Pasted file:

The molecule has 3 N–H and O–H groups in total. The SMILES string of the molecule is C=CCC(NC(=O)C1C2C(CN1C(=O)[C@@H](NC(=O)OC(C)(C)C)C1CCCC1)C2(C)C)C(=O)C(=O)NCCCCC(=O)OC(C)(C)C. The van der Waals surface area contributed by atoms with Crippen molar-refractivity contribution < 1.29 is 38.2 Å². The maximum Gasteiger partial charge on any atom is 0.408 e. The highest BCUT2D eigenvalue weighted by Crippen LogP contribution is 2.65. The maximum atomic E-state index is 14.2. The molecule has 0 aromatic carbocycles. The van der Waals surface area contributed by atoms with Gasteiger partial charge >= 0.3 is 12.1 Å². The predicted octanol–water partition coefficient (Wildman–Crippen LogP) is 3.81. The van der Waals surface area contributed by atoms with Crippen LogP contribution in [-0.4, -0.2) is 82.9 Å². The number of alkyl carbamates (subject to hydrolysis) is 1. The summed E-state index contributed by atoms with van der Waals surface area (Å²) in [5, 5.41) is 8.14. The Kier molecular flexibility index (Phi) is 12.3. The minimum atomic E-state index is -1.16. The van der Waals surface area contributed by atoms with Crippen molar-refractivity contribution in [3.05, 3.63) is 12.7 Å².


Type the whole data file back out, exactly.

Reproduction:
The molecule has 3 N–H and O–H groups in total. The SMILES string of the molecule is C=CCC(NC(=O)C1C2C(CN1C(=O)[C@@H](NC(=O)OC(C)(C)C)C1CCCC1)C2(C)C)C(=O)C(=O)NCCCCC(=O)OC(C)(C)C. The van der Waals surface area contributed by atoms with Crippen molar-refractivity contribution < 1.29 is 38.2 Å². The maximum Gasteiger partial charge on any atom is 0.408 e. The highest BCUT2D eigenvalue weighted by Crippen LogP contribution is 2.65. The maximum atomic E-state index is 14.2. The molecule has 0 aromatic carbocycles. The van der Waals surface area contributed by atoms with Gasteiger partial charge >= 0.3 is 12.1 Å². The predicted octanol–water partition coefficient (Wildman–Crippen LogP) is 3.81. The van der Waals surface area contributed by atoms with Crippen LogP contribution in [-0.4, -0.2) is 82.9 Å². The number of alkyl carbamates (subject to hydrolysis) is 1. The summed E-state index contributed by atoms with van der Waals surface area (Å²) in [5, 5.41) is 8.14. The Kier molecular flexibility index (Phi) is 12.3. The minimum atomic E-state index is -1.16. The van der Waals surface area contributed by atoms with Crippen molar-refractivity contribution in [3.05, 3.63) is 12.7 Å².